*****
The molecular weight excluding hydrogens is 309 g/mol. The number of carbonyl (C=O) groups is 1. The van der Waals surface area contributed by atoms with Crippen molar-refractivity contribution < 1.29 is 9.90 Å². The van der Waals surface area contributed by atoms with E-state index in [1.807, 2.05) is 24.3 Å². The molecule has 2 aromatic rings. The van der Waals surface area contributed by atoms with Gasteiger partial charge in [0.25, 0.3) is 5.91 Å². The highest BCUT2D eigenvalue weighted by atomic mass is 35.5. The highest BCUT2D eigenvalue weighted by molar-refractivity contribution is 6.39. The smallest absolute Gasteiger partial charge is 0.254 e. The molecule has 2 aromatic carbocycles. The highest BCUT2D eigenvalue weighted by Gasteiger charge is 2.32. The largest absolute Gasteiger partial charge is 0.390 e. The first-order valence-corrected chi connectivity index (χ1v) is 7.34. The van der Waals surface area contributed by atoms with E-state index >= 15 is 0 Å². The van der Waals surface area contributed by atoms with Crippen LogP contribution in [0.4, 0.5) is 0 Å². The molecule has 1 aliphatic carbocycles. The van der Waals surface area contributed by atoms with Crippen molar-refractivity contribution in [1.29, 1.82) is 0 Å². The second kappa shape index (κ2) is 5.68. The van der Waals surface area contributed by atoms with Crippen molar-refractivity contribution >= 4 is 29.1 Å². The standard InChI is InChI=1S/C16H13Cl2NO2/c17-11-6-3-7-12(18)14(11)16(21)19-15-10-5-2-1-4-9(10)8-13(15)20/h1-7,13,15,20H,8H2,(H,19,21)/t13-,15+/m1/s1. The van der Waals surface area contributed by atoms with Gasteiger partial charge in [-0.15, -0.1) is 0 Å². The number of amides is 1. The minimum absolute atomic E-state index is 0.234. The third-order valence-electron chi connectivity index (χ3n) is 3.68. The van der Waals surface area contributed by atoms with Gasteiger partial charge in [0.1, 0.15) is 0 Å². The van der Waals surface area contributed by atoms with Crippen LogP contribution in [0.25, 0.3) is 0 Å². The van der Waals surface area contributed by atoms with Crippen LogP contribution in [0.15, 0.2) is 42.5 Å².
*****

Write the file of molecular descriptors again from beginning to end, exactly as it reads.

The molecular weight excluding hydrogens is 309 g/mol. The number of carbonyl (C=O) groups is 1. The van der Waals surface area contributed by atoms with Crippen molar-refractivity contribution < 1.29 is 9.90 Å². The van der Waals surface area contributed by atoms with E-state index in [1.807, 2.05) is 24.3 Å². The molecule has 2 aromatic rings. The van der Waals surface area contributed by atoms with Gasteiger partial charge in [0.25, 0.3) is 5.91 Å². The highest BCUT2D eigenvalue weighted by atomic mass is 35.5. The highest BCUT2D eigenvalue weighted by molar-refractivity contribution is 6.39. The smallest absolute Gasteiger partial charge is 0.254 e. The molecule has 2 aromatic carbocycles. The highest BCUT2D eigenvalue weighted by Gasteiger charge is 2.32. The largest absolute Gasteiger partial charge is 0.390 e. The first-order valence-corrected chi connectivity index (χ1v) is 7.34. The van der Waals surface area contributed by atoms with E-state index >= 15 is 0 Å². The van der Waals surface area contributed by atoms with Crippen LogP contribution in [0.4, 0.5) is 0 Å². The molecule has 1 aliphatic carbocycles. The van der Waals surface area contributed by atoms with Crippen molar-refractivity contribution in [1.29, 1.82) is 0 Å². The second kappa shape index (κ2) is 5.68. The van der Waals surface area contributed by atoms with Crippen molar-refractivity contribution >= 4 is 29.1 Å². The standard InChI is InChI=1S/C16H13Cl2NO2/c17-11-6-3-7-12(18)14(11)16(21)19-15-10-5-2-1-4-9(10)8-13(15)20/h1-7,13,15,20H,8H2,(H,19,21)/t13-,15+/m1/s1. The van der Waals surface area contributed by atoms with Gasteiger partial charge in [-0.15, -0.1) is 0 Å². The number of amides is 1. The minimum absolute atomic E-state index is 0.234. The third-order valence-electron chi connectivity index (χ3n) is 3.68. The van der Waals surface area contributed by atoms with Gasteiger partial charge in [0.1, 0.15) is 0 Å². The van der Waals surface area contributed by atoms with Crippen LogP contribution in [0.25, 0.3) is 0 Å². The van der Waals surface area contributed by atoms with Crippen LogP contribution in [0.15, 0.2) is 42.5 Å².